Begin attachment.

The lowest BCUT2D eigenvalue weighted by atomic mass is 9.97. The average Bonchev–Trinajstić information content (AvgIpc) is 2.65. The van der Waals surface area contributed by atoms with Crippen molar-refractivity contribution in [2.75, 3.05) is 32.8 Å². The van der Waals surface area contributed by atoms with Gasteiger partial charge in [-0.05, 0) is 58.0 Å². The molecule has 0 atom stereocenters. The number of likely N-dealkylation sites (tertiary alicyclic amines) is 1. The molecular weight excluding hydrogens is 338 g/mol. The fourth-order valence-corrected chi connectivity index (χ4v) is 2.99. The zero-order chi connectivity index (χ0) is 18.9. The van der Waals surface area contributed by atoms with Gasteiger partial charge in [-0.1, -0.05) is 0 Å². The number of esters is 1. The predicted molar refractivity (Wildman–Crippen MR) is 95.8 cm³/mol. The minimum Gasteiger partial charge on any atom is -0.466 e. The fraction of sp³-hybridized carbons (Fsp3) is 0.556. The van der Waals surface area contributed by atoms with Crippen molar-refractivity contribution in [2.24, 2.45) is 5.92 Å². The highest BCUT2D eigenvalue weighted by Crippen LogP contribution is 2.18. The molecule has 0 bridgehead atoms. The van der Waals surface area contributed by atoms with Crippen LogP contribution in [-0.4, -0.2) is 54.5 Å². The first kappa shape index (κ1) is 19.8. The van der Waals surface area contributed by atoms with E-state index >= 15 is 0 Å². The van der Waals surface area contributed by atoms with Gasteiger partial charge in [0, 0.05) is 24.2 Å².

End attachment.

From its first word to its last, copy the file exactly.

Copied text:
The lowest BCUT2D eigenvalue weighted by atomic mass is 9.97. The average Bonchev–Trinajstić information content (AvgIpc) is 2.65. The van der Waals surface area contributed by atoms with Crippen molar-refractivity contribution in [2.75, 3.05) is 32.8 Å². The van der Waals surface area contributed by atoms with Gasteiger partial charge in [-0.05, 0) is 58.0 Å². The molecule has 0 atom stereocenters. The number of likely N-dealkylation sites (tertiary alicyclic amines) is 1. The molecular weight excluding hydrogens is 338 g/mol. The fourth-order valence-corrected chi connectivity index (χ4v) is 2.99. The zero-order chi connectivity index (χ0) is 18.9. The van der Waals surface area contributed by atoms with Gasteiger partial charge in [-0.1, -0.05) is 0 Å². The number of esters is 1. The predicted molar refractivity (Wildman–Crippen MR) is 95.8 cm³/mol. The minimum Gasteiger partial charge on any atom is -0.466 e. The fraction of sp³-hybridized carbons (Fsp3) is 0.556. The van der Waals surface area contributed by atoms with Crippen molar-refractivity contribution in [2.24, 2.45) is 5.92 Å². The highest BCUT2D eigenvalue weighted by Crippen LogP contribution is 2.18. The molecule has 0 bridgehead atoms. The van der Waals surface area contributed by atoms with Crippen LogP contribution in [-0.4, -0.2) is 54.5 Å². The first kappa shape index (κ1) is 19.8. The van der Waals surface area contributed by atoms with E-state index >= 15 is 0 Å². The van der Waals surface area contributed by atoms with Gasteiger partial charge in [0, 0.05) is 24.2 Å².